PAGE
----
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September 02, 2015

World War II: China's Losses in a Grim Perspective

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Today is the seventieth anniversary of Japan's surrender in 1945, marking the end of World War II. It seems timely to give some thought to the impact of Japan's war on China. Where does World War II rank in the disasters that befell China in the twentieth century?

Japan attacked China twice, the first time in 1931 by occupying Manchuria (the modern provinces of Heilongjian, Jilin, and Liaoning), the second time in 1937 by launching all-out war to conquer China and turn the whole country into a Japanese colony. For this reason, 1937 is usually taken as the outbreak of World War II in Asia.

In 1946 China's Nationalists estimated China's war deaths from 1937 to 1945 at 12.8 million (the figure is given by Sally Paine, The Wars for Asia, Cambridge University Press 2012, p. 214). Since China's total population was around 500 million at that time, the loss was enough to slow the population's natural increase, although not to reverse it.

For China, however, World War II was nested in another war, the Civil War of the Nationalists against the Communists. This war began in 1927 and continued until the Communist victory in 1949. The intensity of the Civil War was highly variable. During much of World War II, for example, the Nationalists were fighting the Japanese while the Communists sat it out, protected by secret agreements between the Soviet and Japanese governments. Then, after Japan's defeat, the Civil War resumed. There are no firm figures for China's total of war deaths over the 22 years from 1927 to 1949, that is, in the Civil War, the loss of Manchuria, and World War II, but 20 million is a not unreasonable number.

Once World War II was over, most economies recovered quickly. That's roughly what you'd expect when war demands are relaxed, peacetime social norms and legal guarantees are restored, and trade is allowed to recover. China's postwar recovery could not begin until 1949. In the 1950s China's economic recovery was rapid at first.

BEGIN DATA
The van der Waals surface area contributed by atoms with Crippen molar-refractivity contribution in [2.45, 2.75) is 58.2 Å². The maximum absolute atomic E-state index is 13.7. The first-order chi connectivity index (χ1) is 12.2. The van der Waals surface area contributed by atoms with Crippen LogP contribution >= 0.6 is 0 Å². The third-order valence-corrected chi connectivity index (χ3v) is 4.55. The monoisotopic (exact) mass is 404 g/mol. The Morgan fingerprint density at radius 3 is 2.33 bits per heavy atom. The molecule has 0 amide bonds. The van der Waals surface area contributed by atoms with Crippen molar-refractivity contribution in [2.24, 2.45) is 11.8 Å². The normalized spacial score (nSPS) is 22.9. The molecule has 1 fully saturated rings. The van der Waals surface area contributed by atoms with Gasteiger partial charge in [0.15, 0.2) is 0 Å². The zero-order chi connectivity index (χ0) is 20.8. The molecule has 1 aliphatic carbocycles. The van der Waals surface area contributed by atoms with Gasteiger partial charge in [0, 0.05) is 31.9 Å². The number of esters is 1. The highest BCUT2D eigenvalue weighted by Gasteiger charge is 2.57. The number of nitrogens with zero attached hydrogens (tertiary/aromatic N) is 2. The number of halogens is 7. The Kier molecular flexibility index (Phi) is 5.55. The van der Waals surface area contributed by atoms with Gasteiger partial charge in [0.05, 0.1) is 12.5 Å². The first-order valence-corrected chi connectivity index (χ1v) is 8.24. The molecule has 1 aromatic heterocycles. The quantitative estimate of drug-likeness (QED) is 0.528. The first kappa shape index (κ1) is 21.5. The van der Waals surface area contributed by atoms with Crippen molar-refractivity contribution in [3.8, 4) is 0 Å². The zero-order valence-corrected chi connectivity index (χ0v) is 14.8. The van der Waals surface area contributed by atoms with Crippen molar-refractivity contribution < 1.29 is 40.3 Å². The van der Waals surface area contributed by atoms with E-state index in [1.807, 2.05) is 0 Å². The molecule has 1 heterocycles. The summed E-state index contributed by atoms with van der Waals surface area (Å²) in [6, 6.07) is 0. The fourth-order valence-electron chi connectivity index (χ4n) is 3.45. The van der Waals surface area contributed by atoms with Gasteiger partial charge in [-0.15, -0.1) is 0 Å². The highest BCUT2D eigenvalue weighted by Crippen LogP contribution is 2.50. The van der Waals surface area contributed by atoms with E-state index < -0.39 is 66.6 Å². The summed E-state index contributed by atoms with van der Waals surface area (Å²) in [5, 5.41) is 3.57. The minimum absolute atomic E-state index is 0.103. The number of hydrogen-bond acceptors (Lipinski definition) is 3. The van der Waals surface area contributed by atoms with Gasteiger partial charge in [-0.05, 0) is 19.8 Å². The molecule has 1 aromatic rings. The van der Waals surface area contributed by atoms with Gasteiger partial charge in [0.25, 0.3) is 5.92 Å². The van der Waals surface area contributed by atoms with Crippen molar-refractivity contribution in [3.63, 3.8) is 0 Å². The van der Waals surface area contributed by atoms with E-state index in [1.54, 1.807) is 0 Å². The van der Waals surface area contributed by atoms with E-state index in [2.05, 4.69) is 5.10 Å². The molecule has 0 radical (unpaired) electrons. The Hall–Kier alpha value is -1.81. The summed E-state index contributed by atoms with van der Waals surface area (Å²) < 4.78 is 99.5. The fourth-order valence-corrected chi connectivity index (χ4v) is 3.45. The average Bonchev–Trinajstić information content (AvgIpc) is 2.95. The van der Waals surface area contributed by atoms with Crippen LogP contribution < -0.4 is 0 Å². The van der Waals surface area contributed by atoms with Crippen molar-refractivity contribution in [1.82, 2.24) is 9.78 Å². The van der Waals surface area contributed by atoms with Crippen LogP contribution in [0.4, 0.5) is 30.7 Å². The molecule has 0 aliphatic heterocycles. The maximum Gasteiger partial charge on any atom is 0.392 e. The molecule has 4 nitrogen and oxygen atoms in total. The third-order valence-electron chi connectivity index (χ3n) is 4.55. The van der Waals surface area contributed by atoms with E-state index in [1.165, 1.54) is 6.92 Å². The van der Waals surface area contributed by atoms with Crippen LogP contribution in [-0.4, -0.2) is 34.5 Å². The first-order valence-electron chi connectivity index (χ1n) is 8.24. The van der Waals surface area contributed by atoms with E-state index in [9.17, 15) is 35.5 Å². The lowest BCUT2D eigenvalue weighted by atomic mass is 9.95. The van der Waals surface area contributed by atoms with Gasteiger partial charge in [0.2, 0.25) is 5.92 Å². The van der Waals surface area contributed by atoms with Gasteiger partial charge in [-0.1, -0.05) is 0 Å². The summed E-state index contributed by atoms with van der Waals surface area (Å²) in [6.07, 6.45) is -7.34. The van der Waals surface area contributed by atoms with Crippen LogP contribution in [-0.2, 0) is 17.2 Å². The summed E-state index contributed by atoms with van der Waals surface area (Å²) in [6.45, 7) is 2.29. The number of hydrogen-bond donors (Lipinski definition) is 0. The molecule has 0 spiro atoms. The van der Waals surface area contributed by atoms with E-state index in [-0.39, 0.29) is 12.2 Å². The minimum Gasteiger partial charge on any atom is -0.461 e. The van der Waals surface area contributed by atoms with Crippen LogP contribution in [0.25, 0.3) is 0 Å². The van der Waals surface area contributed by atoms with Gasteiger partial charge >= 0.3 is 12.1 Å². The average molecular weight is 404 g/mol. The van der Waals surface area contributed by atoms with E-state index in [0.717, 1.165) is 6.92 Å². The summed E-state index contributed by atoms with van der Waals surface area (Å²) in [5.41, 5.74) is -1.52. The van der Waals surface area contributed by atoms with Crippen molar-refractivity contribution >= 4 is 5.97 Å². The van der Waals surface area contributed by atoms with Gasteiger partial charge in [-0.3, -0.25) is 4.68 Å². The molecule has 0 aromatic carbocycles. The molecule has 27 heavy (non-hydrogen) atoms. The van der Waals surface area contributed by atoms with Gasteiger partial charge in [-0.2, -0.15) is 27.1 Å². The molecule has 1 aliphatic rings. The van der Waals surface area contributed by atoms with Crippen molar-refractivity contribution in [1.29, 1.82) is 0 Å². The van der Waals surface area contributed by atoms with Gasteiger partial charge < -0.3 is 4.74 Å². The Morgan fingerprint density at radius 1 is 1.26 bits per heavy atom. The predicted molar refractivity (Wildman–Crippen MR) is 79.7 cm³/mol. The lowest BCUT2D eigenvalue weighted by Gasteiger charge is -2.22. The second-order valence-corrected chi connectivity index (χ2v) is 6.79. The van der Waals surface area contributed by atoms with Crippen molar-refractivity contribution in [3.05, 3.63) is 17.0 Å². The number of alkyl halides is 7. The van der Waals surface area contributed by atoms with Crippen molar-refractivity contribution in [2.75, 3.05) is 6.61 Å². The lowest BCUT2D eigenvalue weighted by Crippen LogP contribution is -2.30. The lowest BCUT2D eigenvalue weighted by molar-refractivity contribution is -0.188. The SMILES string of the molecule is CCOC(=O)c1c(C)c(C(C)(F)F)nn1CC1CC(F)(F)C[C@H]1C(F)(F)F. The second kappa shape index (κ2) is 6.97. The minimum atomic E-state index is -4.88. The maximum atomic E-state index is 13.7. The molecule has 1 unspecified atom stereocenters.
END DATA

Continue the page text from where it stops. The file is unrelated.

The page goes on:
In 1958, however, China's Communist Party led by Mao Zedong accelerated national economic mobilization into a vast "Great Leap Forward," which forced the farmers into people's communes and set out to industrialize the country overnight. The outcome was a famine that, according to Yang Jisheng's Tombstone (Allen Lane 2012: chapter 11), killed around 36 million people in three years. Losing 12 million people a year for three years was more than enough to offset the population's natural increase, causing the population to decline absolutely.

So there it is. World War II cost China around 12.8 million lives over eight years -- between one fifth and one quarter of all premature deaths in the war worldwide. This was a shocking outcome and a terrible tragedy. But compared with the Great Leap Forward, which took 36 million lives in 3 years, it is not even close.

In every year between 1959 and 1961 China lost as many people as in all the years of World War II. The famine caused by its own government in peacetime was worse than the war against Japan.

February 04, 2013

Alternatives to Capitalism: When Dream Turned to Nightmare

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On Friday evening I found myself debating "Socialism vs Capitalism: The future of economic systems" at the Peking Conference of the Warwick China Public Affairs and Social Service Society. The organizers also invited my colleagues Sayantan Ghosal, Omer Moav, and Michael McMahon, who spoke eloquently. The element of debate was not too prominent because we all said similar things in different ways. I'm an economic historian and the great advantage of history is that it gives you hindsight. Anyway, here is what I said:

Let’s start from some history. There was a time between the two world wars when the capitalist democracies, like America, Britain, France, and Germany, were in a lot of trouble. In 1929 a huge financial crisis began in the United States and went global. There was a Great Depression. Around the world, many tens of millions of farmers were ruined. Tens of millions of workers lost their jobs.

As today, people asked: What was the cause of the problem? One answer they came up with was: Capitalism is the problem. Lots of people decided: the problem is the free market economy! The government should step in to take over resources and direct them! The government should get us all back to work! The government should get us building new cities, power stations, and motorways!